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VOLUME 7RSmall Claims, Big Problems: How to Resolve Security Deposit Disputes By Cameron Austin After the move is complete and keys are turned in, tenants wait anxiously for their landlord to return their security deposit. But what happens when a landlord withholds a security deposit? And what legal rights does a tenant have to get that money back?
According to Florida lawyer Sean Lopez with the Lopez Law Firm, it’s increasingly common for landlords to withhold large portions of the security deposit because of the strenuous and competitive nature of the rental over the last few years. That doesn’t mean it’s okay, though, Lopez said.
“The statutes are very clear,” said Lopez. “Normal wear and tear are accepted. That means to return the home in likewise or better condition from when you moved in, absent normal wear and tear. If you live in a home, you’re going to use it. Things will deteriorate just from living in the house. But that doesn’t mean a landlord can keep an abnormally large part of the security deposit.”
While some leases may specifically outline what they define as “normal wear and tear," ultimately, each state has a different definition of what is considered wear and tear from a legal perspective.
In Texas, the law is specific, with Section 92.104 defining it as “deterioration that results from the intended use of a dwelling.”
The Austin Tenants Council explains more specifically that things like nail holes in the walls from pictures or paintings are considered normal wear and tear, whereas “damage caused by negligence, carelessness, accidents, or abuse of the premises by the tenant or the tenant’s guests are not normal wear and tear.”
In Florida, the law doesn’t explicitly spell out what is defined as normal wear and tear, leaving it open for the landlord and tenant to interpret. If the lease doesn’t define normal wear and tear, then Florida common law will control how a dispute will be resolved, according to the Florida law firm of Sackrin & Tolchinsky.
From there, a Florida landlord has just 15 days to send back the entirety of the security deposit or 30 days to send back a portion or none of it, according to Florida Statute 83.49(3)(a). If a landlord decides to withhold it, there must be a written explanation. Once tenants receive that notice, they have 15 days to respond and explain why the withholding is unwarranted. If they miss that 15-day window, tenants may forfeit their ability to get the deposit back.
In Texas, the law states that a landlord must refund a security deposit or provide an explanation for withholding it to the tenant within 30 days of surrendering the premises. One important exception: For a landlord to be held responsible for returning the security deposit, a tenant must provide a written forwarding address before moving out, as outlined in Section 92.107.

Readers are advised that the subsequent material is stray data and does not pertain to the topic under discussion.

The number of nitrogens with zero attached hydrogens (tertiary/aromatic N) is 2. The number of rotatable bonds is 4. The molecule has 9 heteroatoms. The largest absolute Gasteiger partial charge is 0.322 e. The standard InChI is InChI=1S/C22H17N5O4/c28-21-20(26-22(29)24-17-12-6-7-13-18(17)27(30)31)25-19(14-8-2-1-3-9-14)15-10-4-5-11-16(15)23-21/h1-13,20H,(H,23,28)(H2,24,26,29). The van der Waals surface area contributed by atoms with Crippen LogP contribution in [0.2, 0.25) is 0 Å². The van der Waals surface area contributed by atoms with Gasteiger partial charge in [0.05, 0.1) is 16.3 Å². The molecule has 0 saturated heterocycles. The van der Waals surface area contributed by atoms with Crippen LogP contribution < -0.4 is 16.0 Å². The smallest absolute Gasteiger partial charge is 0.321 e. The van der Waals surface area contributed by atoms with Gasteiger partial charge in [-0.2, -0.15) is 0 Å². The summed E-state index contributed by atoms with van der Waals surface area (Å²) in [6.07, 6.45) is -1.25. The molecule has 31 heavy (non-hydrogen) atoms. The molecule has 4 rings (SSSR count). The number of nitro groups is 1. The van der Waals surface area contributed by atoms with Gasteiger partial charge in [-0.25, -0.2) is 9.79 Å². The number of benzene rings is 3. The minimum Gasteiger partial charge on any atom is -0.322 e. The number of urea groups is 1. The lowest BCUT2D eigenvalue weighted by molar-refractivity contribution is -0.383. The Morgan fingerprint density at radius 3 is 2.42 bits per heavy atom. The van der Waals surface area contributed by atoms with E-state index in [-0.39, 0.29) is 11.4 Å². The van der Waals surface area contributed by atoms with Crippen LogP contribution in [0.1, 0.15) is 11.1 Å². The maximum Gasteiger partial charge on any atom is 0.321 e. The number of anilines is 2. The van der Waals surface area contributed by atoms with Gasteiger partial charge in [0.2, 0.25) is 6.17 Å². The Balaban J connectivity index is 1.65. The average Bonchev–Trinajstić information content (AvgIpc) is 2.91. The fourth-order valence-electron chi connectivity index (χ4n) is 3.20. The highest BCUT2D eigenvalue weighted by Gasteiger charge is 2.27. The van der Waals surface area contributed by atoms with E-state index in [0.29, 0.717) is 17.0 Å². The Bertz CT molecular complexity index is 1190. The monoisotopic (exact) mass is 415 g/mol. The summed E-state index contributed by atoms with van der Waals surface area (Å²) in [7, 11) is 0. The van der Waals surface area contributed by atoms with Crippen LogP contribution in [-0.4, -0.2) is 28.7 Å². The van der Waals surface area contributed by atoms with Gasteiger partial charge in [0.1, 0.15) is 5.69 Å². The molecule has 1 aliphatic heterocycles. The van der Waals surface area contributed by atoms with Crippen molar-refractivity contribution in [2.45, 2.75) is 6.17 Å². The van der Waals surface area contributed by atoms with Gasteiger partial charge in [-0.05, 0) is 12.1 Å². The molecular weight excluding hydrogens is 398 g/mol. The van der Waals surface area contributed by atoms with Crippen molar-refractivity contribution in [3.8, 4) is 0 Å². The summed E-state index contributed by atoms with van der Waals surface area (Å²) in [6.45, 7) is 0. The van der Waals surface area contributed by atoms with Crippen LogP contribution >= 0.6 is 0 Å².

To protect tenants from unnecessary security deposit withholdings, Lopez suggests two things:
This can help mediate any issues directly with the landlord and provide video proof of the home’s final condition.
Tenants should closely read their lease and have a signed, fully executed copy on hand. Landlords can outline in the lease agreement what nonrefundable charges might apply, such as pet fees, technician charges or even taxes.
"If a landlord is a decent landlord, they'll usually work with the tenant,” said Lopez. "However, if you get no response or the landlord disagrees, then you’re out of mediation options at that point.”
From Security Deposit Dispute to Small Claims Court One option for unsatisfied tenants is to file a suit in small claims court. This section of the judicial branch is designed for disputes involving money where damages don’t exceed $20,000 in Texas or $8,000 in Florida. Since these suits are often more informal than a full civil suit, attorneys usually aren’t required.
The first step in filing a small claims case in Texas and Florida is filing a petition or Statement of Claim with the court clerk. This includes submitting a filing fee ranging from $54 to $300, depending on the value of damages sought.
From there, the defendant will be notified of the case against them, and a pre-trial hearing will be scheduled. At the pre-trial hearing, a justice of the peace will determine if there is enough cause to move forward with mediation. If the parties can’t reach an agreement after mediation, the case may move to a trial.
While small claims court is designed for the layperson, according to Lopez, “If one party has an attorney, you should as well.”
Otherwise, tenants could be at a disadvantage—even if they’re only in small claims court.
Ultimately, Lopez says communication is key. To avoid surprise withholdings, reviewing the lease and understanding the specific rights outlined in the state law can help tenants understand their options regarding their security deposit.